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The Major Scale

 

There are many types of scales, but the most commonly used of all is the major scale. We will use the piano keyboard again to demonstrate the major scale. The piano keyboard was designed so that all of the white keys represent plain letter notes, and the black keys represent sharps and flats. 

Here is the formula for determining a major scale:

  • 2 whole steps and 1 half step
  • 3 whole steps and 1 half step

Every major scale can be derived from the chromatic scale, and must conform to this same formula, beginning and ending on the key note.

 

Beginning with the first C on the piano keyboard in the above illustration, let’s use the formula to find the notes for the C major scale. Remember to count the black keys the same as the white keys. It’s a whole step from C to D because there is a black key in between the two. It is only a half step from E to F because there is not a black key between the two (a whole step up from E would actually be F#).

The first note of the C major scale is the key note, C -- the 1st tone of the C major scale.

  • A whole step up from C is D -- the 2nd tone of the C major scale.
  • A whole step up from D is E -- the 3rd tone of the C major scale.
  • A half step up from E is F -- the 4th tone of the C major scale.
  • A whole step up from F is G -- the 5th tone of the C major scale.
  • A whole step up from G is A -- the 6th tone of the C major scale.
  • A whole step up from A is B -- the 7th tone of the C major scale.
  • A half step up from B is C -- the 8th tone of the C major scale.

So the C major scale consists of the notes C, D, E, F, G, A, B, and C -- no sharps or flats!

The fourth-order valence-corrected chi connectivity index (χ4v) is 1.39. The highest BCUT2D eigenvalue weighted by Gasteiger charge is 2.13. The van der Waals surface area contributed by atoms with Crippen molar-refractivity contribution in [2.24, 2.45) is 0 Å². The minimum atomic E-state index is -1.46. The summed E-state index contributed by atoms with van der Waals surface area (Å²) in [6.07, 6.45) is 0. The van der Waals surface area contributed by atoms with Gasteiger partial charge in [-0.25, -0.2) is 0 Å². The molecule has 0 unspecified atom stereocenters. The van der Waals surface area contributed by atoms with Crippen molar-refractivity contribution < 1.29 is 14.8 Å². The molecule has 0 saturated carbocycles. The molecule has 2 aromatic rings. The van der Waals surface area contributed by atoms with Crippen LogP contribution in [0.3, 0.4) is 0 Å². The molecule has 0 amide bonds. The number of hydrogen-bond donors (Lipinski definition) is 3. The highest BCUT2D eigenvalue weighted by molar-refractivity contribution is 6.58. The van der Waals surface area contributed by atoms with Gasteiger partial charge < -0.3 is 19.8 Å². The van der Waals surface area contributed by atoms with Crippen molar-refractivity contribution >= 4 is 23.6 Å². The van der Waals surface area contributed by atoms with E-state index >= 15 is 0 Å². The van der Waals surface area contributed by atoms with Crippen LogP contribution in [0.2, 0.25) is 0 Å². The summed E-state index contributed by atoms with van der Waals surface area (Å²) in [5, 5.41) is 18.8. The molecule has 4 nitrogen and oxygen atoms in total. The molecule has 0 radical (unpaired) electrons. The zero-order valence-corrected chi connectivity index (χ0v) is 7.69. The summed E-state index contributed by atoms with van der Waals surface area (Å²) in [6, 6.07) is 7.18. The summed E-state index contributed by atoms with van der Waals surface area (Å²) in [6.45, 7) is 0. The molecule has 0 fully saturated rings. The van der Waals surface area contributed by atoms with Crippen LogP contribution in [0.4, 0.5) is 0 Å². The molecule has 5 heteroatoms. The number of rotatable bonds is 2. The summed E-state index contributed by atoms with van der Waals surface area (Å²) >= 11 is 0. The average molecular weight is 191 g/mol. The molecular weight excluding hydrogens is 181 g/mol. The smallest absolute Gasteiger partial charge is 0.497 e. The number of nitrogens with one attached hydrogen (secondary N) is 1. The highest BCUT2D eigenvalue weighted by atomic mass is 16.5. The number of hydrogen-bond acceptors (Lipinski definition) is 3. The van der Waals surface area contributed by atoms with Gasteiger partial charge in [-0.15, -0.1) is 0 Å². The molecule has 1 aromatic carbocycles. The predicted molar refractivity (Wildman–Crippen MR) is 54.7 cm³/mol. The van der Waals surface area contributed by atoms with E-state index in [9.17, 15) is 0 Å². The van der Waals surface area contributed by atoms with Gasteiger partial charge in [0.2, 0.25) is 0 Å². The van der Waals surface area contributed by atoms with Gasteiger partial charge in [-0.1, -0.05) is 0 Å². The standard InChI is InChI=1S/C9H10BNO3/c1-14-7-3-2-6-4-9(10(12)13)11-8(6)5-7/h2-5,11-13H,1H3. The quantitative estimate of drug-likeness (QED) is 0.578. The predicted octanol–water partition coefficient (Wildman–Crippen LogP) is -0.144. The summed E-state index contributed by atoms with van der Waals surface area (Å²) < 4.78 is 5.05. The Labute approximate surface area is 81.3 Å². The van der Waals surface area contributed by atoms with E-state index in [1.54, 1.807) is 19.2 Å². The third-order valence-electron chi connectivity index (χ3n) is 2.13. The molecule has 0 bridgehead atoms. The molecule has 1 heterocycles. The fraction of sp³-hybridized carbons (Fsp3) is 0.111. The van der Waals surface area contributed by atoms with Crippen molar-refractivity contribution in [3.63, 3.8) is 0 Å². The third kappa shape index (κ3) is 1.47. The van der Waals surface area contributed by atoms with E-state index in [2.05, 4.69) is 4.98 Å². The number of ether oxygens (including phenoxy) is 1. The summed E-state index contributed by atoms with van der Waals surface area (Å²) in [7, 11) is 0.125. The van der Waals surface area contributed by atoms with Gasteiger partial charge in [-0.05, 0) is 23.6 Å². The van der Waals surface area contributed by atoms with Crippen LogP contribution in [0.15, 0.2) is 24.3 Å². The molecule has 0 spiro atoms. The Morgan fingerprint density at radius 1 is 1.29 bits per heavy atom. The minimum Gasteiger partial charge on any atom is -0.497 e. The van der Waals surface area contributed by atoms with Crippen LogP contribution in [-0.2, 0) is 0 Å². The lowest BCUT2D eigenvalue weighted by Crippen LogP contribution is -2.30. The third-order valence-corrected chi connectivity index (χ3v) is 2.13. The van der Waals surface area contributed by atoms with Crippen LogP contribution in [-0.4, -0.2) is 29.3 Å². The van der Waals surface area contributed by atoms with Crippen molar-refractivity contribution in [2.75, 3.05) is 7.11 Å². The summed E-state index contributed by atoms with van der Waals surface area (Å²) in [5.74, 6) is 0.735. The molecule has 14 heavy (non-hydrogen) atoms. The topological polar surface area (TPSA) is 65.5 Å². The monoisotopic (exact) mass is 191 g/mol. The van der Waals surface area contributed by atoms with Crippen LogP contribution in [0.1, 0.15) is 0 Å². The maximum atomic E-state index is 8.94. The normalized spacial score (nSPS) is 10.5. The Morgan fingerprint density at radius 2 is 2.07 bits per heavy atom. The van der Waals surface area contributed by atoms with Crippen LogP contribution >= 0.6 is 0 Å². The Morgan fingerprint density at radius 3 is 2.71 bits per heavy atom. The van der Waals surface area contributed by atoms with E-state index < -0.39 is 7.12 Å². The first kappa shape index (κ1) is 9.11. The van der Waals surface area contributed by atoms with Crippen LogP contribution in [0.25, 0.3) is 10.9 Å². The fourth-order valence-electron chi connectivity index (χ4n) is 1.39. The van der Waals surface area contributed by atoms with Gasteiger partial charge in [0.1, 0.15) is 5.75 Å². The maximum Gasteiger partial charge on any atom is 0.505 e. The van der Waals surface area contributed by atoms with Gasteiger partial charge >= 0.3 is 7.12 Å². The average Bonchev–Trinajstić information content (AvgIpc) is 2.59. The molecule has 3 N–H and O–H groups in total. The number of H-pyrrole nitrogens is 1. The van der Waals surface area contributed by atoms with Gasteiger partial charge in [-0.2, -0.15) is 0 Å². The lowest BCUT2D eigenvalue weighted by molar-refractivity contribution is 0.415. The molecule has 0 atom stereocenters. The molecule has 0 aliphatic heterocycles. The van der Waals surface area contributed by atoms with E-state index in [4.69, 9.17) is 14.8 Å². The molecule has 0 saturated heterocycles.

There are seven different tones in the major scale. The 1st and 8th tones are called the root, tonic, or key note. They are the same note but are an octave apart.

Constructing Other Major Scales

You have seen how easy it was to construct the C major scale. All of the other major scales contain sharps (#) or flats (b) that must be considered. Some scales require sharps and others require flats. You can refer to the Circle of Fifths to see which type are required for any key.

Let’s build the A major scale using the information you have learned:

We will list the notes in order beginning with A, with no regard as to whether they are sharps, flats, or naturals (neither sharp nor flat).

1

2

3

4

5

6

7

8

A

B

C

D

E

F

G

A

Next, look at the Circle of Fifths chart and you’ll see that the A major scale contains 3 sharps.

Now go through the notes step by step while applying the formula for constructing a major scale:

Formula:

 

 

Key:

A

Whole Step

1 to 2

A to B is a whole step. No adjustment needed.

Result:

B

Whole Step

2 to 3

B to C is only a half step. Note must be sharped.

Result:

C#

Half Step

3 to 4

C# to D is a half step. No adjustment needed.

Result:

D

Whole Step

4 to 5

D to E is a whole step. No adjustment needed.

Result:

E

Whole Step

5 to 6

E to F is only a half step. Note must be sharped.

Result:

F#

Whole Step

6 to 7

F# to G is only a half step. Note must be sharped

Result:

G#

Half Step

7 to 8

G# to A is a half step. No adjustment needed.

Result:

A

 

The Circle of Fifths confirms that there are 3 sharps in the A major scale:

1

2

3

4

5

6

7

8

A

B

C#

D

E

F#

G#

A

 

You know that the sharped notes in this scale -- C#, F#, and G# -- could also be called Db, Gb, and Ab. But since the key of A calls for 3 sharps (no flats) the notes would properly be called by their sharp names. Also, the properly constructed major scale contains one each (except for the key note, of which there are two) of the notes A, B, C, D, E, F, and G, whether they are sharp, flat, or natural. Below is a chart containing the major scale notes for all 12 keys. The keys of F# and Gb sound and are played differently, but all of the notes are named differently.

 

Major Scale Reference Chart

Key

Sharps/Flats

1

2

3

4

5

6

7

8

C

0

C

D

E

F

G

A

B

C

G

1 sharp

G

A

B

C

D

E

F#

G

D

2 sharps

D

E

F#

G

A

B

C#

D

A

3 sharps

A

B

C#

D

E

F#

G#

A

E

4 sharps

E

F#

G#

A

B

C#

D#

E

B

5 sharps

B

C#

D#

E

F#

G#

A#

B

F#

6 sharps

F#

G#

A#

B

C#

D#

E#

F#

F

1 flat

F

G

A

Bb

C

D

E

F

Bb

2 flats

Bb

C

D

Eb

F

G

A

Bb

Eb

3 flats

Eb

F

G

Ab

Bb

C

D

Eb

Ab

4 flats

Ab

Bb

C

Db

Eb

F

G

Ab

Db

5 flats

Db

Eb

F

Gb

Ab

Bb

C

Db

Gb

6 flats

Gb

Ab

Bb

Cb

Db

Eb

F

Gb